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Dangerous Kings and butchered barbers

Royals are psychopaths. And they’re as vain as a Kardashian. It’s said that the Emperor Sha Jahan ordered his guards to cut off the hands and gouge out the eyes of the architect of the Taj Mahal.

Royals are psychopaths. And they’re as vain as a Kardashian. It’s said that the Emperor Sha Jahan ordered his guards to cut off the hands and gouge out the eyes of the architect of the Taj Mahal. His mausoleum would then be unique. And myth has it that a Castilian Spanish king, with a speech impediment ordered all his courtiers to lisp so he’d never be the odd one out – which is why Barcelona is ‘Barthelona’ to this day.

In Metkovic – under the rule of a Roman puppet king, royal barbers had their heads cut off after shaving and pampering their king. Thus the hoy poloy could never learn of their monarch’s extraordinary ugliness.

Villages and towns were emptied of young men, until one final boy barber asked for a final pre-execution wish – to share a loaf with the king. The bread had been blessed with mother’s milk. According to local lore the boy and the king were therefore brothers – they had shared milk from the same teat – and unlike most of his European counterparts, the Croatian king was loathe to decapitate a sibling.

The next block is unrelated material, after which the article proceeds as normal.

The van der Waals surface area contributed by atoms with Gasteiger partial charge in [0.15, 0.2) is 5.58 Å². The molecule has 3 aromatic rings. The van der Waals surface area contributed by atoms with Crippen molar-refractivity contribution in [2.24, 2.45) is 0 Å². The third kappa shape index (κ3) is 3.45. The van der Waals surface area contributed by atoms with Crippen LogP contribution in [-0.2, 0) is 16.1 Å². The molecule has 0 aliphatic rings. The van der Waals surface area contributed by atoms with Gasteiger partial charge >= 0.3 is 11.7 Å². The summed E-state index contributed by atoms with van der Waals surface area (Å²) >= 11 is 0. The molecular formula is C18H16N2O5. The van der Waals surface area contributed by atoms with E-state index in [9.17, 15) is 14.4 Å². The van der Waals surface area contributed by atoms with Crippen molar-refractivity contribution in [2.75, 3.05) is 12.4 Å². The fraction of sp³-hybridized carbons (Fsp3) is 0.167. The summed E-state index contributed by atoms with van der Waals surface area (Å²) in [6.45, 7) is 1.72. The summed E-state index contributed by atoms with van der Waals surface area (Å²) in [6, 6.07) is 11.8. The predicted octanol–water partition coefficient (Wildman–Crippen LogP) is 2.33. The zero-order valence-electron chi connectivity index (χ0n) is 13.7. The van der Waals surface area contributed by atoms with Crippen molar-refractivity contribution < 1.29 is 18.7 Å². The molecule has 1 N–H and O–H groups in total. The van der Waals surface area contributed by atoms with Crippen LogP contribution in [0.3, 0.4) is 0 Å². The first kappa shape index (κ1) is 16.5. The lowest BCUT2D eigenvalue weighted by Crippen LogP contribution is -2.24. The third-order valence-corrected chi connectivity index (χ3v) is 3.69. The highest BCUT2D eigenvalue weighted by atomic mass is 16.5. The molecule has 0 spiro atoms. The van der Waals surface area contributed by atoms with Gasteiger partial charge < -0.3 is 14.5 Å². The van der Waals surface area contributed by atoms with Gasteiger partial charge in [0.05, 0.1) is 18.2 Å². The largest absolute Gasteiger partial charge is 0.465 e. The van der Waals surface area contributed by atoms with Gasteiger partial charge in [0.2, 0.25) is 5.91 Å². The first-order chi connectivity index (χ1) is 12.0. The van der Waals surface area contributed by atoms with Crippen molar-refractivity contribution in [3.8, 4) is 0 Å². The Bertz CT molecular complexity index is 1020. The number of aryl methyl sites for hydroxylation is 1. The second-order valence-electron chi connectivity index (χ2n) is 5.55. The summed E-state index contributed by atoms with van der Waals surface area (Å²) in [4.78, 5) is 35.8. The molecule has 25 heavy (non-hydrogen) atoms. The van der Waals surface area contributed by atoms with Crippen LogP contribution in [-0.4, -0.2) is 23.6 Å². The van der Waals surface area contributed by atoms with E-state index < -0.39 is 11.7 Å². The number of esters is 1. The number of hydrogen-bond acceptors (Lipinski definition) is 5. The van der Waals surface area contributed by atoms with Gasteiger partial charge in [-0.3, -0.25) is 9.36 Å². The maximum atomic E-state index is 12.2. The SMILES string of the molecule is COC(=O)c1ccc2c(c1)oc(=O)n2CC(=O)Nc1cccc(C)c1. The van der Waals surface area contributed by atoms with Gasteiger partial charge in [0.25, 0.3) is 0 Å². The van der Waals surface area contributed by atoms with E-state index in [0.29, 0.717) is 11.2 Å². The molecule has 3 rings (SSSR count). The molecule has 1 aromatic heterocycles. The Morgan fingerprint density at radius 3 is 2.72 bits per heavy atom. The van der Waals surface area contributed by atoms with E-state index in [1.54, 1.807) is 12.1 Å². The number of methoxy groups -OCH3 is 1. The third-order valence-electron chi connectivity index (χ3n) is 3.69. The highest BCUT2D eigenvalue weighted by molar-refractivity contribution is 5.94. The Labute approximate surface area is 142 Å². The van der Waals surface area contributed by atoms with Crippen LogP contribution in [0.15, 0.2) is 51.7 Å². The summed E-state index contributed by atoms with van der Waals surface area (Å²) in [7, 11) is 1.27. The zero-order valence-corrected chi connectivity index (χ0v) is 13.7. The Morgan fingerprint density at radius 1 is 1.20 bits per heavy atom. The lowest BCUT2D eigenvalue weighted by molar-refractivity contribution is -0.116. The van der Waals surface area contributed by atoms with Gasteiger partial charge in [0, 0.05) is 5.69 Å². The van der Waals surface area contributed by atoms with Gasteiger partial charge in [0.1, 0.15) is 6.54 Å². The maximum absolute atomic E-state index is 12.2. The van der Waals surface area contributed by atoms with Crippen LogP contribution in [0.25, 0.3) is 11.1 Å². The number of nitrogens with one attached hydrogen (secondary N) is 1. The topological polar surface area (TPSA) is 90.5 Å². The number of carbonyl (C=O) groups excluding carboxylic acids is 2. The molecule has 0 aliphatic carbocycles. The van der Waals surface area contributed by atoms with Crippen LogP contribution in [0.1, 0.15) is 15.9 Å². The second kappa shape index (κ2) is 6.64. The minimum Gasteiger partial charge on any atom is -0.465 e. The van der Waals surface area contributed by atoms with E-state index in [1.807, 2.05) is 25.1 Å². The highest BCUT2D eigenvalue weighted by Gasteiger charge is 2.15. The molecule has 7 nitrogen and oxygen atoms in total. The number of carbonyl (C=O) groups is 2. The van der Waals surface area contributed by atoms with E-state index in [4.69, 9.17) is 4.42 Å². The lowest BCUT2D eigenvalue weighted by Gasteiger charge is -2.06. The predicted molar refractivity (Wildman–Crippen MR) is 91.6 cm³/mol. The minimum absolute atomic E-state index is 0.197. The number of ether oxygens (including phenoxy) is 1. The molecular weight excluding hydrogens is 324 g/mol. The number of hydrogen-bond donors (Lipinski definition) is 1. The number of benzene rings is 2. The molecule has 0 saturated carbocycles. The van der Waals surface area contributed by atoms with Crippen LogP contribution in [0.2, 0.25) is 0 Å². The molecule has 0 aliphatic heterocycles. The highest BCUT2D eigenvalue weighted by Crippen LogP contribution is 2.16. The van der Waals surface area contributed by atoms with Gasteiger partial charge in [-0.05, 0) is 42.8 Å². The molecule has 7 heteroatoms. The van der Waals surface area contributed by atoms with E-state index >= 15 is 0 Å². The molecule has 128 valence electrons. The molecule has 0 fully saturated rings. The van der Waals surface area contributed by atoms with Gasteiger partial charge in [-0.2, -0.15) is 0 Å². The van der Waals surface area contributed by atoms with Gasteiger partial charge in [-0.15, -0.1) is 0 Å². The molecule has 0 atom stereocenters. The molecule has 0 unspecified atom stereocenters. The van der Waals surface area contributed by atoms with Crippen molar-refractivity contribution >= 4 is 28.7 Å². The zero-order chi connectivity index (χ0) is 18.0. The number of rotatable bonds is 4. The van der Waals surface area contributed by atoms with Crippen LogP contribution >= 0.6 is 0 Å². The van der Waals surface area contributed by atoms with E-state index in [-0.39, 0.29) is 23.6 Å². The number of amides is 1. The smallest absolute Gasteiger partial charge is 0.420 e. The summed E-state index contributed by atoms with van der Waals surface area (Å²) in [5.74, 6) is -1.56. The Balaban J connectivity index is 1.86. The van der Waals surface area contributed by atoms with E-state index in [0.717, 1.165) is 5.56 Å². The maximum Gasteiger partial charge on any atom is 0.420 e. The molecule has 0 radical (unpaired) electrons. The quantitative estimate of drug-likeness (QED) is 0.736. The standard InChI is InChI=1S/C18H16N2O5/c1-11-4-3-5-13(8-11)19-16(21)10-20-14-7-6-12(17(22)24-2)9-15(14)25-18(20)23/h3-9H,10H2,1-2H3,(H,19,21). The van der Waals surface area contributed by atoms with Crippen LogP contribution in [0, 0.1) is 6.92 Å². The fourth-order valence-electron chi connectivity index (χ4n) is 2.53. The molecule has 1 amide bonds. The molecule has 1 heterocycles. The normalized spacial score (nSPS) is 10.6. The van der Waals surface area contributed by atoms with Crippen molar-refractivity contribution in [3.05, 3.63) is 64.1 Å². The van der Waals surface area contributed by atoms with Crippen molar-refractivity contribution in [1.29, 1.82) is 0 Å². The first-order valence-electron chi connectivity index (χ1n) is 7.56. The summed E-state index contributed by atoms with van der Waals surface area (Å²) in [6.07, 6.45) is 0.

It was a close shave, but the boy was saved, and freed on the promise of never spilling the beans about his ruler’s unspeakable appearance. But the truth will out, and soon the whole kingdom knew.

We filmed the story on what has been the only ugly day in Croatia so far. The sky was heavy with black clouds and bursting with sporadic thunder. Rain forced us indoors – around a smoky little fire in a forgotten village hut where the stone houses were built with blocks of masonry from ruined Roman temples. And inside the magnificent Mektkovic museum, built over the site of such a temple. You can still see the original mosaics, and a parade of Roman statues, all of them fittingly decapitated. The British we learnt stole one of the heads, and have it hidden in a box in a dusty museum in Oxford.

It was on the mosaic floor, surrounded by headless statues and bits of column and pediment that we shot the story’s principal scene – the shaving of the king’s beard. And ugly he sure was – dressed in a shocking pink papier mache pig mask, wispy with horsehair.

Thankfully times have moved on. There wasn’t even a threat of monarchical violence and the only decapitation was the removal of the pig mask, to reveal a handsome, bashfully grinning local after which the motley crew and company (dressed as Roman courtiers in togas and sandals) left the museum for a local restaurant not to break bread blessed in mother’s milk but to eat the current local dish a la mode – zablji batci – frog’s legs.

Alex

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